The other motion tabled for that day is in the name of members of the Public Administration Committee, and invites the House to give its opinion of our recommendation that the adviser on ministerial interests should be able to instigate his own inquiries instead of having to wait for a referral from the Prime Minister. Given that this is a very topical issue and that the Government have yet to respond to our latest report, may I ask my right hon. Friend to find time for that debate, not least because I am sure he would not want the impression to be given that the Government were reluctant to debate the issue?

The subject that my hon. Friend has raised is indeed important, but my own view—without any disrespect—is that the crisis in the banking industry is even more important, and that it is entirely right for the House to find time to debate it. I can tell my hon. Friend that we plan to honour our commitment to the Backbench Business Committee to find at least 27 days for debate on the Floor of the House in each Session. I hope to say a little more about the time available, but the Committee already has half a day next Wednesday, and I hope that it will also have the last day before the House rises, so it is not the case that it has been totally starved of time.

The debate on banking is of course very important, and the House understands that. It is only regrettable that it happens to be a Back-Bench day that it is replacing. Will the Leader of the House not only undertake to look into that, but guarantee that both the important debates that have had to be postponed will be held before the House rises for the summer recess?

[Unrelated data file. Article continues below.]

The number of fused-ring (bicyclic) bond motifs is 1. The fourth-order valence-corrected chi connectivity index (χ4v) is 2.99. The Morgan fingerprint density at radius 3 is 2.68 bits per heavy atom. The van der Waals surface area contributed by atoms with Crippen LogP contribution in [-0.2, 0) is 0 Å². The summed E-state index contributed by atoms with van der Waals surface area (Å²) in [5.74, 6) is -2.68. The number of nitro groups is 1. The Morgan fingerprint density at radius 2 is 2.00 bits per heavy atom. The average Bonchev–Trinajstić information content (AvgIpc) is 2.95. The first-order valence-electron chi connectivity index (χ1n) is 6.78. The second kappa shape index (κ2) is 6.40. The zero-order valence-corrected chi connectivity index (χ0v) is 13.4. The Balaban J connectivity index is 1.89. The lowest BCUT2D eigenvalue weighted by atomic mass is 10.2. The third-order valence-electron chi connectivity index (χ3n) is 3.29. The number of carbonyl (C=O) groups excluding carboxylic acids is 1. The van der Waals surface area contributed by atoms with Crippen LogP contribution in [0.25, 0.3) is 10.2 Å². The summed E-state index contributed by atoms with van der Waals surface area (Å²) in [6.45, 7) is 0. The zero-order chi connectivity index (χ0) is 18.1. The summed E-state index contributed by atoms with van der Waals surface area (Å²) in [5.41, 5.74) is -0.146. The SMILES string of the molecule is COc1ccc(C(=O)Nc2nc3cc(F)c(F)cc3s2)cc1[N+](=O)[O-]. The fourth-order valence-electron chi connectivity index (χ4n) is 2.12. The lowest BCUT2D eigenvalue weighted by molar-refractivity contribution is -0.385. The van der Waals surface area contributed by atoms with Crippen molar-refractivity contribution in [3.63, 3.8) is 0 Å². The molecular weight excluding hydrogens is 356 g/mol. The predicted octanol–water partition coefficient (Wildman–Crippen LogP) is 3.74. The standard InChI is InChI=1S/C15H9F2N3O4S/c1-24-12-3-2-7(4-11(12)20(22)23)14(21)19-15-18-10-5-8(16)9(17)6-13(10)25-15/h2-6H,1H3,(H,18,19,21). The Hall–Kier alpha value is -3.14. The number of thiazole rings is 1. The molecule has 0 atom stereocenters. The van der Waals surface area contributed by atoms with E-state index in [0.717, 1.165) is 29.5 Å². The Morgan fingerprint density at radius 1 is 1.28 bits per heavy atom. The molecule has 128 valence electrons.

I am grateful to the hon. Lady for her comments. At the meeting of the Backbench Business Committee this morning, representations were made to her for a debate on the banking industry, so there is an appetite for that. In response to her request to make good the two half days, as I have said the Committee already has a half day earmarked for sittings motions next Wednesday, and I hope it will also have the last day before we rise for the recess. I will use my best endeavours to find another half day between now and the time the House rises. I cannot go further than that at this time.

This is an outrage, Mr Speaker. This is the Executive imposing their will on Back-Bench time. I invite the Leader of the House to change his decision, as there is some irrelevant business on Monday and we could hold this debate in Executive time then.